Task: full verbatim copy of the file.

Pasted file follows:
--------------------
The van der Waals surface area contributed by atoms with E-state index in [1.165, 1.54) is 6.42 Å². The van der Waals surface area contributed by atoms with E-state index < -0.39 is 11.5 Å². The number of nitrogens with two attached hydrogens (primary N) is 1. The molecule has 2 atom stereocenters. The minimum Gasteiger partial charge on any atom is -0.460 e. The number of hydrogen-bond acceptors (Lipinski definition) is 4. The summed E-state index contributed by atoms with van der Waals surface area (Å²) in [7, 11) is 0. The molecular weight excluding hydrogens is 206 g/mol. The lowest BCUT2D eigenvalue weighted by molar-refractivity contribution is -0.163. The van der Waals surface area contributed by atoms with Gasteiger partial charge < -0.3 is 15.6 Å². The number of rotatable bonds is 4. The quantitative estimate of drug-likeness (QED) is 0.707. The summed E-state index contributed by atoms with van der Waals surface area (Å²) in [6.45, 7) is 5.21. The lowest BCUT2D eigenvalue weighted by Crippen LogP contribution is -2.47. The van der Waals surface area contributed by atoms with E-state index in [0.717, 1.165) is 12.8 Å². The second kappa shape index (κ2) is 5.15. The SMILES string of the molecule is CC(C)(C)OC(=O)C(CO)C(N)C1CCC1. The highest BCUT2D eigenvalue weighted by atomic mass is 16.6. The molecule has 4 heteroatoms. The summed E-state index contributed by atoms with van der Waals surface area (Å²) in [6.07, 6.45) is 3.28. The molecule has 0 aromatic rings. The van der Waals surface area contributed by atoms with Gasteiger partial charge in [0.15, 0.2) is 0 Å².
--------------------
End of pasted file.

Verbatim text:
The van der Waals surface area contributed by atoms with E-state index in [1.165, 1.54) is 6.42 Å². The van der Waals surface area contributed by atoms with E-state index < -0.39 is 11.5 Å². The number of nitrogens with two attached hydrogens (primary N) is 1. The molecule has 2 atom stereocenters. The minimum Gasteiger partial charge on any atom is -0.460 e. The number of hydrogen-bond acceptors (Lipinski definition) is 4. The summed E-state index contributed by atoms with van der Waals surface area (Å²) in [7, 11) is 0. The molecular weight excluding hydrogens is 206 g/mol. The lowest BCUT2D eigenvalue weighted by molar-refractivity contribution is -0.163. The van der Waals surface area contributed by atoms with Gasteiger partial charge < -0.3 is 15.6 Å². The number of rotatable bonds is 4. The quantitative estimate of drug-likeness (QED) is 0.707. The summed E-state index contributed by atoms with van der Waals surface area (Å²) in [6.45, 7) is 5.21. The lowest BCUT2D eigenvalue weighted by Crippen LogP contribution is -2.47. The van der Waals surface area contributed by atoms with E-state index in [0.717, 1.165) is 12.8 Å². The second kappa shape index (κ2) is 5.15. The SMILES string of the molecule is CC(C)(C)OC(=O)C(CO)C(N)C1CCC1. The highest BCUT2D eigenvalue weighted by atomic mass is 16.6. The molecule has 4 heteroatoms. The summed E-state index contributed by atoms with van der Waals surface area (Å²) in [6.07, 6.45) is 3.28. The molecule has 0 aromatic rings. The van der Waals surface area contributed by atoms with Gasteiger partial charge in [0.15, 0.2) is 0 Å².